Scientists say they have achieved a first in the development of virtual reality technology -- they felt the force of each other's touch transmitted across the Atlantic Ocean via the Internet.
Researchers from the Massachusetts Institute of Technology and at the University College in London performed an experiment in which people in labs at each university used a mechanical arm known as the PHANToM to lift what looked like a black cube in a simulated room on a computer screen. As each user manipulated the virtual object, they could feel the force being created by their counterparts through signals picked up by PHANToM and transmitted through the Web.
"As far as we know, this is the first time that touch signals have been transmitted over long distances," said Mandayam A. Srinivasan, director of MIT's Touch Lab.
The approach, which occurred for the first time May 23 and was repeated publicly for the first time last week, could eventually lead to ways to improve the use of virtual reality techniques by doctors, teachers and artists, the researchers said.
"In addition to sound and vision, virtual reality programs could include touch as well," Srinivasan said.
Atrazine Linked to Frog Decline
New evidence supports the idea that a commonly used herbicide disrupts the sexual maturation of male frogs, suggesting the chemical could be playing a role in the apparent decline of amphibians around the world.
Tyrone Hayes of the University of California at Berkeley and colleagues collected leopard frog tadpoles from eight ponds, ditches, rivers and streams in the Midwest during the summer of 2001 and found male frogs with feminine sex organs at every site where there were measurable levels of the pesticide atrazine, the most commonly used herbicide in the United States. The researchers also exposed leopard frog larvae to atrazine in the laboratory and found it feminized the males.
The research, published in the Oct. 31 Nature, is consistent with earlier findings, and with another study appearing in the November issue of the journal Environmental Health Perspectives, that suggested the herbicide may interfere with normal development by mimicking the effects of hormones.
"In light of the growing evidence that these populations are in decline, the contribution of atrazine to this decline warrants further investigation," Hayes and colleagues wrote.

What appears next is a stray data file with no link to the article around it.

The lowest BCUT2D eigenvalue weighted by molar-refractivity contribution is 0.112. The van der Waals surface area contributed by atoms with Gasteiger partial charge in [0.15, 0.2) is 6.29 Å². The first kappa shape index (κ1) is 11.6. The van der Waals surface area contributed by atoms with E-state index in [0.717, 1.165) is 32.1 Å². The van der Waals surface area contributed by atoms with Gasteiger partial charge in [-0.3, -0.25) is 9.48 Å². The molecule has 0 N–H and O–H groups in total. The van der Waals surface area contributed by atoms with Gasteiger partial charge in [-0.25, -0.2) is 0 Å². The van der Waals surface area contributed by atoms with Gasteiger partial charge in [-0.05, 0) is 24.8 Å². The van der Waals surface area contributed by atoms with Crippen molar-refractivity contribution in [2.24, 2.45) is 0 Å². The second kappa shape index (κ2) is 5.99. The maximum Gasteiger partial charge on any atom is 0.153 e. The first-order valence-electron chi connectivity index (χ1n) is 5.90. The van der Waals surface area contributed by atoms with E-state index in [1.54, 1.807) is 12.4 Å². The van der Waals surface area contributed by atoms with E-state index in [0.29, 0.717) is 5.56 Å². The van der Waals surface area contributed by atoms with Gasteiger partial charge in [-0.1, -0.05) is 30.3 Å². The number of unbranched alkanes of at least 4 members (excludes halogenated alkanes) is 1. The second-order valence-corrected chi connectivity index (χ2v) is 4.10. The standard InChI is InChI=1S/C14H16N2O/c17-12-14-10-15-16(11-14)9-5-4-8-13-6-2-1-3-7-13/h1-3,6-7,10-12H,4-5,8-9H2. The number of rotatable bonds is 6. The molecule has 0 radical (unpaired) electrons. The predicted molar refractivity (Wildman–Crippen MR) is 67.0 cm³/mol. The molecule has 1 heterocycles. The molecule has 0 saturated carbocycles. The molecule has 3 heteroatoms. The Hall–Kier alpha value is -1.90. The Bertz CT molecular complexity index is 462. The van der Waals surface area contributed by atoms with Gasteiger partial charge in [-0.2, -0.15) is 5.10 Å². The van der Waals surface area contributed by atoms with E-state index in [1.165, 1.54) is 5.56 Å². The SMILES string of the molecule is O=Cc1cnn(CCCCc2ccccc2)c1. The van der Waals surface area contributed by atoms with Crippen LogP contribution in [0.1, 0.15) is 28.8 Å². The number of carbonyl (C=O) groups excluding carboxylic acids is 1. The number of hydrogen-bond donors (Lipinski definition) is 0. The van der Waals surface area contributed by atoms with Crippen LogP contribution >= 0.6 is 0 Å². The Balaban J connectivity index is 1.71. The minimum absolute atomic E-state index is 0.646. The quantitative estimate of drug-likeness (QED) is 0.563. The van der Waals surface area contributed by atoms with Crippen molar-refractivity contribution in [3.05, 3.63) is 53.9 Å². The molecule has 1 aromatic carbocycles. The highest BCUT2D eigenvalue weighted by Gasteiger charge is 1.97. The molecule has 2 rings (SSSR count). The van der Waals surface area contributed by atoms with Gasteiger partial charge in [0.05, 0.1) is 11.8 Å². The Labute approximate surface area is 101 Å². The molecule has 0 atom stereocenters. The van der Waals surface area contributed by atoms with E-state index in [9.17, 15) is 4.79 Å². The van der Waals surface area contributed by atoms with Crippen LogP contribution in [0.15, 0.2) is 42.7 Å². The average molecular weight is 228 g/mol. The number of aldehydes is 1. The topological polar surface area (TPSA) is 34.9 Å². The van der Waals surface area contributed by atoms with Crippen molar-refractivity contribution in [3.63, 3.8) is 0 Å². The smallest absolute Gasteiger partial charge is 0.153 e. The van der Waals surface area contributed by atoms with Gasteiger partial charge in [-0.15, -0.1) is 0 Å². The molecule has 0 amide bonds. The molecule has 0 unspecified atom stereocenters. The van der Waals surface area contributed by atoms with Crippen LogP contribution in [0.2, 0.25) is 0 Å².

The Risks of Abundance
The grandchildren of men who grew up when food was abundant may be at increased risk of developing diseases linked to overeating such as heart disease and diabetes, researchers have found.
Gunnar Kaati of the Umea University in Sweden and colleagues have been taking advantage of that country's detailed records on health, crop yields, food prices and other data that would indicate whether food was scarce or plentiful during certain periods. The group had previously studied people born in 1905 and found that those whose grandfathers lived through famine as children tended to live longer than those whose grandfathers always had abundant food.
In the new research, Kaati's team also looked at the offspring of people born in 1890 and 1920 in a part of northern Sweden and found those whose grandfathers "had been exposed to plenty of food" during key developmental years were more likely to develop diabetes and heart disease.
Although "overfeeding and overeating in families are traditions that are often transferred from generation to generation," the findings suggest that there is something in the genes at work, the researchers said.
"These are, potentially, very important findings hinting at some, as yet undiscovered, transgenerational mechanism that 'captures' nutritional information from the previous generation(s)," Marcus E. Pembrey of the University College London in England wrote in an article accompanying the research in the November issue of the European Journal of Human Genetics.
The researchers speculated that the abundance or shortage of food early in life may affect genes involved in metabolism, perhaps a gene involved in insulin, in ways that increase or decrease susceptibility to diseases related to weight.
Children don't fully develop the ability to form and retrieve long-term memories until about 2 years of age, according to new research.
Conor Liston and Jerome Kagan of Harvard University conducted an experiment involving 36 infants at 9, 17 and 24 months of age. A researcher performed and described an action, like cleaning up a table or making a rattle out of a bottle, several times and then tested the children's ability to recall the action by how well they reenacted it four months later.
The children who are now 21 and 24 months old clearly remembered the actions, whereas the 13-month-olds clearly did not.
The findings can be explained by the fact that certain parts of the brain known to be important for the formation and retrieval of long-term memories, including the hippocampus and parts of the frontal cortex, don't fully develop until the end of the second year of life.
"Our results support the popular belief that at 9 months the hippocampus and regions of the frontal cortex are not yet fully mature," the researchers wrote in the Oct. 31 Nature. "They also indicate that there is a neurobiological component to memory enhancement across the second year, contrary to early assumptions that this is entirely attributable to experience."
-- Compiled from reports by Rob Stein